Scientists have discovered terrifying new evidence which helps to tell the story of how humanity dodged extinction following a gigantic supervolcano explosion.
Microscopic shards of volcanic glass have been found thousands of miles from the site of a huge eruption on Indonesia’s island of Sumatra which took place 74,000 years ago.
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This huge explosion blew up Mount Toba and is thought to have plunged the world into a ‘volcanic winter’ that lasted decades and caused mass starvation by blocking the light which plants need to grow.
It’s feared the same thing could happen today because it’s feared the remnants of Mount Toba could go kaboom at any time.
An earthquake ‘swarm’ of 200 tremors in 10 days also sparked fears that a supervolcano under Yellowstone could blow up and wreak destruction across vast areas of the USA.
Whilst experts fear these disasters could send humanity back to the Stone Age, it actually was the Stone Age when Toba went up with a bang.
Archaeologists have been working on a rock shelter at a site at Pinnacle Point near the South African town of Mossel Bay to discover how ancient humans bounced back after this natural catastrophe.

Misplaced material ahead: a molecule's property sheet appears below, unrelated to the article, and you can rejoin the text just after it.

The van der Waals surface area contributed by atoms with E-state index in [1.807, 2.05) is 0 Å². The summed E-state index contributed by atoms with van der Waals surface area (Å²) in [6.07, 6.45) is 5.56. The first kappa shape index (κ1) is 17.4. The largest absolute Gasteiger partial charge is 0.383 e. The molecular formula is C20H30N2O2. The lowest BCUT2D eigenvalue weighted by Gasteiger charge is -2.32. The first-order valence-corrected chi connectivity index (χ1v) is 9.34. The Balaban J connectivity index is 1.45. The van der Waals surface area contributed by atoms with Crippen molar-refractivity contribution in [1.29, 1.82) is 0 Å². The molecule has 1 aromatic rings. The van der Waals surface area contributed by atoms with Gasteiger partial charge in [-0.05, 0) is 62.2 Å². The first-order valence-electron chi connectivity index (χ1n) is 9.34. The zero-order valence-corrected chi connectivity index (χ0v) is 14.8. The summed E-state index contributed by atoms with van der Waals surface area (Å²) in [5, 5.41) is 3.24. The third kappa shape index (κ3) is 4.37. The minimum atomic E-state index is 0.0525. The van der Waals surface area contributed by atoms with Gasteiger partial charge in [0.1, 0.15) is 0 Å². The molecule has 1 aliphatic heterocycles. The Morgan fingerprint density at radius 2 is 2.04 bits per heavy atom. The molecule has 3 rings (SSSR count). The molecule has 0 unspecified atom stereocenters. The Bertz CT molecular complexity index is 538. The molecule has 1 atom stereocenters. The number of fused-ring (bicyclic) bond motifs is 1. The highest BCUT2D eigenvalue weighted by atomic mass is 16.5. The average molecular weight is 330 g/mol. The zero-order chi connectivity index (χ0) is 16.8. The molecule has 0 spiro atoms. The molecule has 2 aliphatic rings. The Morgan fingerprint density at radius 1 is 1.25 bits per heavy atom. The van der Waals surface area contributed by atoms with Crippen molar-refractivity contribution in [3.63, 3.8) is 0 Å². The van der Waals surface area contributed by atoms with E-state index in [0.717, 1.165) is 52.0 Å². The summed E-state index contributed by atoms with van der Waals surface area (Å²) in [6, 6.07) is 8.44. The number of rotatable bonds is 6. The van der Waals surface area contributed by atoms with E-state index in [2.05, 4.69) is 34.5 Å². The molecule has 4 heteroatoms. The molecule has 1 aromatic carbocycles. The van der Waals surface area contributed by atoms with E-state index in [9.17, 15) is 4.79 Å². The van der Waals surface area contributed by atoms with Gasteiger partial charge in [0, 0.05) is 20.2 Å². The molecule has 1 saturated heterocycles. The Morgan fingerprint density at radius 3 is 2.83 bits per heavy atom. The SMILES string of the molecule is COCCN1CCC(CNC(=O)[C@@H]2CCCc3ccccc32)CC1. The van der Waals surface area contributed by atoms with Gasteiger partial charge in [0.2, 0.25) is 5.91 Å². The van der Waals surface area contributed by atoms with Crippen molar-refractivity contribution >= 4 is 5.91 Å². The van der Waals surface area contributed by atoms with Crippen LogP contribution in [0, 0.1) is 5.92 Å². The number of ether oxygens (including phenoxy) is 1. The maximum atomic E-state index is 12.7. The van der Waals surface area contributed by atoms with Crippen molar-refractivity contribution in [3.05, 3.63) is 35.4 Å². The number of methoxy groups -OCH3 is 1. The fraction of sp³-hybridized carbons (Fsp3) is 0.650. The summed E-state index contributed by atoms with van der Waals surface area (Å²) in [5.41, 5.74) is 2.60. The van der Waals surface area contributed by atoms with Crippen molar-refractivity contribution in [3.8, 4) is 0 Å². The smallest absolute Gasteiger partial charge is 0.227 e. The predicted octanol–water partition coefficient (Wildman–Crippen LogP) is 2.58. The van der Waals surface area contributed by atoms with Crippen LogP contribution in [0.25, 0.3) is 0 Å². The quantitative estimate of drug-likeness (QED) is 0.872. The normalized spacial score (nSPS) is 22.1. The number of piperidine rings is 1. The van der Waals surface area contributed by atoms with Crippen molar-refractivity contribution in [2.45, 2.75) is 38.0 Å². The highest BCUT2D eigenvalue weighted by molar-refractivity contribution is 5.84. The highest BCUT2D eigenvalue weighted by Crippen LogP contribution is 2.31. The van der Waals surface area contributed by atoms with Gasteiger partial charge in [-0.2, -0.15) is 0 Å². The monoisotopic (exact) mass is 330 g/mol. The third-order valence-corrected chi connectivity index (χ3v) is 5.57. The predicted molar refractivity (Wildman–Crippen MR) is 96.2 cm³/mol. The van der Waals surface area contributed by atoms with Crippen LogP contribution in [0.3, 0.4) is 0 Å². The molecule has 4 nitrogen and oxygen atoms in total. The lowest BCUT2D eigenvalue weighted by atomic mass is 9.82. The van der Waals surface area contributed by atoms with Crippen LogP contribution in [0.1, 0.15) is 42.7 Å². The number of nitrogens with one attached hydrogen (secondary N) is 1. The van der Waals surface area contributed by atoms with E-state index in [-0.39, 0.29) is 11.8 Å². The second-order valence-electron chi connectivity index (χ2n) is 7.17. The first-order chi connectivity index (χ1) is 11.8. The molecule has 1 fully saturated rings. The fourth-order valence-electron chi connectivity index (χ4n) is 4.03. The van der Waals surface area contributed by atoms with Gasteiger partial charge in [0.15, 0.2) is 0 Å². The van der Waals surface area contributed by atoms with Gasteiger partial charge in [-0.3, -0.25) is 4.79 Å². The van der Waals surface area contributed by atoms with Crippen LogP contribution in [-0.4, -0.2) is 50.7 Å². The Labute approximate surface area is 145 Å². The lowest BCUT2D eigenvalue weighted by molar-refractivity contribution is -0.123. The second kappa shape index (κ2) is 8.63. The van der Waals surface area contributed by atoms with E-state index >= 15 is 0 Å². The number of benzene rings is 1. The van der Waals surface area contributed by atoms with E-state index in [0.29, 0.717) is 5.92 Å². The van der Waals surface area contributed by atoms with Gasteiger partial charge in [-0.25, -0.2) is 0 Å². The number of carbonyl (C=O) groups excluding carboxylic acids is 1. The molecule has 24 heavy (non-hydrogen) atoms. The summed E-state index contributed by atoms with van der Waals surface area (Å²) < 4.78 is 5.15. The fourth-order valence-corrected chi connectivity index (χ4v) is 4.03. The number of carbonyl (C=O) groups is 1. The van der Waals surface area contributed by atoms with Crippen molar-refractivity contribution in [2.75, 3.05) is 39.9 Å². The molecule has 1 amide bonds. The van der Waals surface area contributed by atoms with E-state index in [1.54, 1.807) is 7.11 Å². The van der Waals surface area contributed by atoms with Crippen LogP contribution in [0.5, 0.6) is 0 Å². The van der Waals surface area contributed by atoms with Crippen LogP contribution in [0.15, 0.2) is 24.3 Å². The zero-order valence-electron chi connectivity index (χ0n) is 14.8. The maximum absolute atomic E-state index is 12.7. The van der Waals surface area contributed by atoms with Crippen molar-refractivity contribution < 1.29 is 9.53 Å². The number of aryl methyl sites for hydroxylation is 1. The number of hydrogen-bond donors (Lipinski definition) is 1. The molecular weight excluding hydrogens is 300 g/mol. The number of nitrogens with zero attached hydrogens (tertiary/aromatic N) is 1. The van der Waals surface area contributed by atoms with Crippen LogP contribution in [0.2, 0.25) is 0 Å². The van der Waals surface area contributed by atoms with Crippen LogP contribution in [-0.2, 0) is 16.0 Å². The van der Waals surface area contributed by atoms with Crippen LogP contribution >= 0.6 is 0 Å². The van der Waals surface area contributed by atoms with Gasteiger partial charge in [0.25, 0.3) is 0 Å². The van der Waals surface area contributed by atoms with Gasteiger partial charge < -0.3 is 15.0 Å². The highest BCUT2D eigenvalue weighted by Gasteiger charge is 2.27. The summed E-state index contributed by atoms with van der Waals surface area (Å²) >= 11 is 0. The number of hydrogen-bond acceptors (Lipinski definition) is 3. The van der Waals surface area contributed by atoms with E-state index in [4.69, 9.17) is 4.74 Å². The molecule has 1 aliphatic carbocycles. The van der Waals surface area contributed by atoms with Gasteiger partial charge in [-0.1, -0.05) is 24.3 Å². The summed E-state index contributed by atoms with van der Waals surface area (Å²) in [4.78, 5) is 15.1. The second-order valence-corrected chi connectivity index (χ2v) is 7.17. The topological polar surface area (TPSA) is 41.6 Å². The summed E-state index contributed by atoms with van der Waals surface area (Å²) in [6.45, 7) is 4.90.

They found shards of glass in a place where people lived, cooked and slept as well as an open-air site 6 miles (10 km) away where humans fashioned tools of stone, bone and wood.
The rock shelter was inhabited from 90,000 to 50,000 years ago. The researchers found no signs of abandonment at the time of the eruption, but rather evidence of business as usual.
‘It is very possible that populations elsewhere suffered badly,’ said paleoanthropologist Curtis Marean of Arizona State University’s Institute of Human Origins and Nelson Mandela University’s Centre for Coastal Palaeoscience in South Africa.
The researchers said the seaside location may have provided a refuge, with marine food sources like shellfish less sensitive than inland plants and animals to an eruption’s environmental effects.
Mount Toba belched immense amounts of volcanic particles into the atmosphere to spread worldwide, dimming sunlight and potentially killing many plants. It was the most powerful eruption in the past 2 million years and the strongest since our species first appeared in Africa roughly 300,000 years ago.
Scientists are divided over the eruption’s impact. Some think it may have caused a human population collapse that became a near-extinction event. Others believe its effects were less severe.
‘On a regular basis through time, humans faced dire threats from natural disasters. As hunter-gatherers endowed with advanced cognition and a proclivity to cooperate, we were able to make it through this disaster, and we were very resilient,’ said Marean, who led the study published in the journal Nature.
‘But this may not be the case now with our reliance on our highly complicated technological system. In my opinion, a volcano like this could annihilate civilization as we know it. Are we ready?’
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